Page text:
On Wednesday, Illinois Attorney General Lisa Madigan filed suit against fast-food franchisor Jimmy John’s and several Jimmy John’s franchisees operating in Illinois claiming that Jimmy John’s and its franchises unlawfully require at-will, low-wage employees to sign non-compete agreements. The complaint asserts that at the time of hire, Jimmy John’s employees—including delivery drivers and sandwich makers—are required to sign non-compete agreements.

According to the complaint, the non-compete agreements prohibit any Jimmy John’s employee from working at any business that earns more than ten percent of its revenue from selling submarine, deli-style, pita or wrapped/rolled sandwiches, if the business is within two miles of a Jimmy John’s. This restriction is in place during their employment and for two years after they leave.

Madigan called these non-compete agreements oppressive and unethical in the complaint, adding in a separate statement, “[b]y locking low-wage workers into their jobs and prohibiting them from seeking better paying jobs elsewhere, the companies have no reason to increase their wages or benefits.” Madigan also insists that the agreements limit workers’ employment options, ability to seek higher wages or advancement, and ability to negotiate wages. Madigan comments that the business practice of using non-compete agreements similar to Jimmy John’s has an effect on trade and commerce throughout Illinois and limits the group of available workers to businesses.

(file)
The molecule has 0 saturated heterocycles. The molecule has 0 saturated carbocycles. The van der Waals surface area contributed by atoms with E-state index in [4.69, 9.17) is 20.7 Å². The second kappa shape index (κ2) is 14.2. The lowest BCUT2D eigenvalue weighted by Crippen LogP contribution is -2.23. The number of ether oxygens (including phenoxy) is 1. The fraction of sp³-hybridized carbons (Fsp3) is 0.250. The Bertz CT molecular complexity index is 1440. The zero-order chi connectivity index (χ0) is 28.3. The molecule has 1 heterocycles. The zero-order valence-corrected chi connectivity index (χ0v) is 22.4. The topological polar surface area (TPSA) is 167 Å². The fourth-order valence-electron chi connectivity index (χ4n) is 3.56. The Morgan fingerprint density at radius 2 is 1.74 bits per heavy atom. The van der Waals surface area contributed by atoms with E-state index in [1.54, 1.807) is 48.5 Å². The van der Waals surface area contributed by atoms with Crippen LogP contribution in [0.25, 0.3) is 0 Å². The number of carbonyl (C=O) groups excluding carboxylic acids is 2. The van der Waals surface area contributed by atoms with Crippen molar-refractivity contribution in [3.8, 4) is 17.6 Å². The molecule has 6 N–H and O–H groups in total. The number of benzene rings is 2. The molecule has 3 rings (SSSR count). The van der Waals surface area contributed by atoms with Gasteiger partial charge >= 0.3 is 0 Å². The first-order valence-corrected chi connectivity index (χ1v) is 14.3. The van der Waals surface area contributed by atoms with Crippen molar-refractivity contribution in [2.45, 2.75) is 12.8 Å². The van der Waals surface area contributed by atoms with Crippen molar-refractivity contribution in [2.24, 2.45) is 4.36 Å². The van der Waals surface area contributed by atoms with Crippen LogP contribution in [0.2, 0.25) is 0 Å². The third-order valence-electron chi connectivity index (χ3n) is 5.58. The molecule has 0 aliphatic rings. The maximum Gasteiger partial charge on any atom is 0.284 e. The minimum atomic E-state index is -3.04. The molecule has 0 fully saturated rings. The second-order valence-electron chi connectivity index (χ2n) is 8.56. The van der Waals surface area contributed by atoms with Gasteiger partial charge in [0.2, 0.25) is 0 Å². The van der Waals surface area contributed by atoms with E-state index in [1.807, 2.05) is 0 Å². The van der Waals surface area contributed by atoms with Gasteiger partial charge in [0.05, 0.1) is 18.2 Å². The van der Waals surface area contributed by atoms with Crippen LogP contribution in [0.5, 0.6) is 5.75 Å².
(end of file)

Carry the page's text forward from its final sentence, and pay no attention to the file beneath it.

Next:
In the past, Jimmy John’s has been criticized for the use of non-competes with its at-will, lower-paid employees because of the lack of competitive risk a sandwich maker or delivery driver could pose if he or she leaves Jimmy John’s to go to work at another restaurant that makes sandwiches.

While non-compete agreements are frequently used with top level management, the suit puts Illinois employers on notice that such agreements, when applied to at-will, low-wage employees, may be problematic. Courts in Illinois and elsewhere will often refuse to enforce non-competes that are overly broad or not reasonably tailored to protect an employer’s business interests. Some states, such as California, generally will not enforce non-compete agreements against employees at all. This lawsuit signals that not only are such agreements unenforceable, but, at least in the AG’s opinion, they are also illegal and may subject employers who use non-competes for lower level employees to liability for damages and monetary penalties. This lawsuit emphasizes that employers should make sure that non-compete agreements are narrowly tailored and only used when necessary to safeguard an employer’s legitimate business interests, such as protecting confidential information, trade secrets or customer relationships.

Thalia Pacheco

Thalia Pacheco is currently a first-year law student at DePaul University College of Law and is a Franczek Radelet LEADS Fellow.